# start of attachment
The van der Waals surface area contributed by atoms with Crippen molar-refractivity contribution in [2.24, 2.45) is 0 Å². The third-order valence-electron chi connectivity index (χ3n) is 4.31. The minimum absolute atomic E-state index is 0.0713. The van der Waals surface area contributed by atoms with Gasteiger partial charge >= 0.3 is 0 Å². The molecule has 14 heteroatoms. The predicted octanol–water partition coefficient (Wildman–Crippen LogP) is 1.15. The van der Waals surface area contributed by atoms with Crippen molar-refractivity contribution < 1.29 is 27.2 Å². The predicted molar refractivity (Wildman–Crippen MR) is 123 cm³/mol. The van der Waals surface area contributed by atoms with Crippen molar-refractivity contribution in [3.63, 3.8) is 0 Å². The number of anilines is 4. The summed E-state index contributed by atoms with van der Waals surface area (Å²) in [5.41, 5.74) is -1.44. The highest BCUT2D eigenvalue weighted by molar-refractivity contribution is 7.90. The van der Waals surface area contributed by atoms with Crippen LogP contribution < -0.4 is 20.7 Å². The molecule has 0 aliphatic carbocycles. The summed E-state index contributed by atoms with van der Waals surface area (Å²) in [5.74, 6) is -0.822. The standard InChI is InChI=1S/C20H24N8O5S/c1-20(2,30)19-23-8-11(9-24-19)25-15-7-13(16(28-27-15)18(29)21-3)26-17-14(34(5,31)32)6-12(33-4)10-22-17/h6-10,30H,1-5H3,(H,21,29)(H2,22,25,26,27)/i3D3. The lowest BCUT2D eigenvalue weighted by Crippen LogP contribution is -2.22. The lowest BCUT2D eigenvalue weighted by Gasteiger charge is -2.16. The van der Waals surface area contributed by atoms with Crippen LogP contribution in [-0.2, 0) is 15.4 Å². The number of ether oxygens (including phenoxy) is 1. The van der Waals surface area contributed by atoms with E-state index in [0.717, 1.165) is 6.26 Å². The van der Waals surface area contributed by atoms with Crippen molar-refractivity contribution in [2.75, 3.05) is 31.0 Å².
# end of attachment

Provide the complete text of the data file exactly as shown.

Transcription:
The van der Waals surface area contributed by atoms with Crippen molar-refractivity contribution in [2.24, 2.45) is 0 Å². The third-order valence-electron chi connectivity index (χ3n) is 4.31. The minimum absolute atomic E-state index is 0.0713. The van der Waals surface area contributed by atoms with Gasteiger partial charge >= 0.3 is 0 Å². The molecule has 14 heteroatoms. The predicted octanol–water partition coefficient (Wildman–Crippen LogP) is 1.15. The van der Waals surface area contributed by atoms with Crippen molar-refractivity contribution < 1.29 is 27.2 Å². The predicted molar refractivity (Wildman–Crippen MR) is 123 cm³/mol. The van der Waals surface area contributed by atoms with Crippen molar-refractivity contribution in [3.63, 3.8) is 0 Å². The number of anilines is 4. The summed E-state index contributed by atoms with van der Waals surface area (Å²) in [5.41, 5.74) is -1.44. The highest BCUT2D eigenvalue weighted by molar-refractivity contribution is 7.90. The van der Waals surface area contributed by atoms with Crippen LogP contribution < -0.4 is 20.7 Å². The molecule has 0 aliphatic carbocycles. The summed E-state index contributed by atoms with van der Waals surface area (Å²) in [5.74, 6) is -0.822. The standard InChI is InChI=1S/C20H24N8O5S/c1-20(2,30)19-23-8-11(9-24-19)25-15-7-13(16(28-27-15)18(29)21-3)26-17-14(34(5,31)32)6-12(33-4)10-22-17/h6-10,30H,1-5H3,(H,21,29)(H2,22,25,26,27)/i3D3. The lowest BCUT2D eigenvalue weighted by Crippen LogP contribution is -2.22. The lowest BCUT2D eigenvalue weighted by Gasteiger charge is -2.16. The van der Waals surface area contributed by atoms with Crippen LogP contribution in [-0.2, 0) is 15.4 Å². The number of ether oxygens (including phenoxy) is 1. The van der Waals surface area contributed by atoms with E-state index in [0.717, 1.165) is 6.26 Å². The van der Waals surface area contributed by atoms with Crippen molar-refractivity contribution in [2.75, 3.05) is 31.0 Å².